stabilizes the active
state (green)

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B. Phosphofructokinase-1 (PFK-1)
Is an Allosteric Enzyme

• PFK-1catalyzes an early step in glycolysis

(an ATP-generating pathway for glucose
• Phosphoenol pyruvate (PEP), an intermediate
near the end of the pathway is an allosteric
inhibitor of PFK-1
• ADP is an allosteric activator of PFK-1

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Regulation of glycolysis by PFK-1

• When the ratio [PEP]/[ADP] is high, flux through

glycolysis decreases at the PFK-1 step
• When the ratio of [PEP]/[ADP] is low, PFK-1 is
activated and glycolysis produces more ATP
from ADP
• Thus the concentrations of PEP and ADP act
allosterically through PFK-1 to regulate the
activity of the entire pathway
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Reaction catalyzed by PFK-1

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Phosphoenolpyruvate (PEP)

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Effect of PEP and ADP on PFK-1

• Both PEP and ADP affect the binding of the

substrate fructose 6-phosphate (F6P) to PFK-1
• PFK-1 exhibits a sigmoidal (S-shaped) vo versus [S]
curve. This is due to the cooperativity of S binding.
• Increasing ADP concentrations lowers the apparent
Km for F6P without affecting Vmax (activates PFK)

• The allosteric inhibitor PEP raises the apparent Km

without changing Vmax
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Plots of initial velocity versus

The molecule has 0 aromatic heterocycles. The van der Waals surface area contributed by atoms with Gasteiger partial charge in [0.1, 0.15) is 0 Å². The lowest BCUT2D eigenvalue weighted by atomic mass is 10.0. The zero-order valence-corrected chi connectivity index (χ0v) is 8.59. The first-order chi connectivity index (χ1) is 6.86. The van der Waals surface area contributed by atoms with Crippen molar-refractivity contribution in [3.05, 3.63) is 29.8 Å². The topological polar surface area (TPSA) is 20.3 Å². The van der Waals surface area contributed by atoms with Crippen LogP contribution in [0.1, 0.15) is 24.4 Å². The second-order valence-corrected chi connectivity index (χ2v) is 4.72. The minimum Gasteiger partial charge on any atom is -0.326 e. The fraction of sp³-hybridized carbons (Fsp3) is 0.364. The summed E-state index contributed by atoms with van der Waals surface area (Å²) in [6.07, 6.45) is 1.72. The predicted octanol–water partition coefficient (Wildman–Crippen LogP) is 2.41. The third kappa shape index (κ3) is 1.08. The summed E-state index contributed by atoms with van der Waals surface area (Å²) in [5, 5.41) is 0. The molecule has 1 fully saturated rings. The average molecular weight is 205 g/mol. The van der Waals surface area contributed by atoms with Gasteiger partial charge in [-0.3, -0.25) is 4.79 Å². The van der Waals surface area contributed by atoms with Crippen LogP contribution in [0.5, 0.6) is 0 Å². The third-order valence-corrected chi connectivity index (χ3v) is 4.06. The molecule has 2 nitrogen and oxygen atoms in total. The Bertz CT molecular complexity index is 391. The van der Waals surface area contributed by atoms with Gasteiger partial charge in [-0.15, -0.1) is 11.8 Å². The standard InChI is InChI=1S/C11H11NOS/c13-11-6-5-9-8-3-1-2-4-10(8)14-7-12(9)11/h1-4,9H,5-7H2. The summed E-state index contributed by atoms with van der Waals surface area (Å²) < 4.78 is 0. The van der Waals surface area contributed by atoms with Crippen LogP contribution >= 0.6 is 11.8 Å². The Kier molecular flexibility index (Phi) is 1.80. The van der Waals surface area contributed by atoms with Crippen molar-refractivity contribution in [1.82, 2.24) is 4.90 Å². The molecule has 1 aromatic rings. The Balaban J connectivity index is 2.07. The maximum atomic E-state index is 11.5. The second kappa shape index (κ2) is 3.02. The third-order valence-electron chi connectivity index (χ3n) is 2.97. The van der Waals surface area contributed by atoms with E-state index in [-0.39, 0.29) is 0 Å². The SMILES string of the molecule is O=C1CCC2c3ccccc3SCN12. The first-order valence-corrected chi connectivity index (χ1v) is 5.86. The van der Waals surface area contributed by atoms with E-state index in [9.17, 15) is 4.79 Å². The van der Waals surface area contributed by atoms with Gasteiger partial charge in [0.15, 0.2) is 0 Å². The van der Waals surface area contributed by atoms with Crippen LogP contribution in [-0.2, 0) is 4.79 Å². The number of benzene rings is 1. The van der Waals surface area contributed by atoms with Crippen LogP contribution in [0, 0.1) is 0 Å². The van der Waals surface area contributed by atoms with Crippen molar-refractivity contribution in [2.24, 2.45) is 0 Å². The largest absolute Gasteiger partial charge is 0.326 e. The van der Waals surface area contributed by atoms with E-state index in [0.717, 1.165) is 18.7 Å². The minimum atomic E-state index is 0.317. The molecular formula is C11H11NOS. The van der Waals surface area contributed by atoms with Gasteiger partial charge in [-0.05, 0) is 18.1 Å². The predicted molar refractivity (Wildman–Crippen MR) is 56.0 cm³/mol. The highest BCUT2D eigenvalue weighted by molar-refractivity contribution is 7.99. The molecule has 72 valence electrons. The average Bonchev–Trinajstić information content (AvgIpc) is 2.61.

F6P for PFK-1

• ADP is an allosteric
activator of PFK-1
and lowers the
apparent Km without
affecting Vmax
• For a given F6P
concentration the vo
is larger in the
presence of ADP
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C. General Properties of Allosteric Enzymes

1. Activities of allosteric regulator enzymes are

changed by inhibitors and activators (modulators)
2. Allosteric modulators bind noncovalently to the
enzymes that they regulate
3. Regulatory enzymes possess quaternary
(continued next slide)

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General properties of regulatory enzymes (cont)

4. Regulatory enzymes have at least one substrate

which has a sigmoidal vo versus [S] curve (positive
cooperativity of multiple substrate binding sites)
5. There is a rapid transition between the active (R)
and inactive (T) conformations
6. Substrates and activators may bind only to the R
state while inhibitors may bind only to the T state

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Rapid transition exists between R and T states

• Addition of S increases concentration of the R state

• Addition of I increases concentration of the T state
• Activator molecules bind preferentially to R, leading
to an increase in the R/T ratio

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Role of cooperativity of
binding in regulation

• Addition of modulators alters enzyme activity

• Activators can lower Km, inhibitors can raise Km

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D. Two Theories of Allosteric Regulation

Concerted theory - (symmetry-driven theory).

• Only 2 conformations exist: R and T ( symmetry is
retained in the shift between R and T states)
• Subunits are either all R or all T
• R has high affinity for S, T has a low affinity for S
• Binding of S shifts the equilibrium toward all R state
• Binding of I shifts the equilibrium toward all T state
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Sequential Theory (ligand-induced theory)

• A ligand may induce a change in the structure

of the subunit to which it binds
• Conformational change of one subunit may
affect the conformation of neighboring subunits
• A mixture of both R (high S affinity) and T (low
S affinity) subunits may exist (symmetry does
not have to be conserved)

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Two models

(a) Concerted model:

subunits either all T state
or all R state
(b) Sequential model:
Mixture of T subunits and
R subunits is possible.
Binding of S converts
only that subunit from T
to R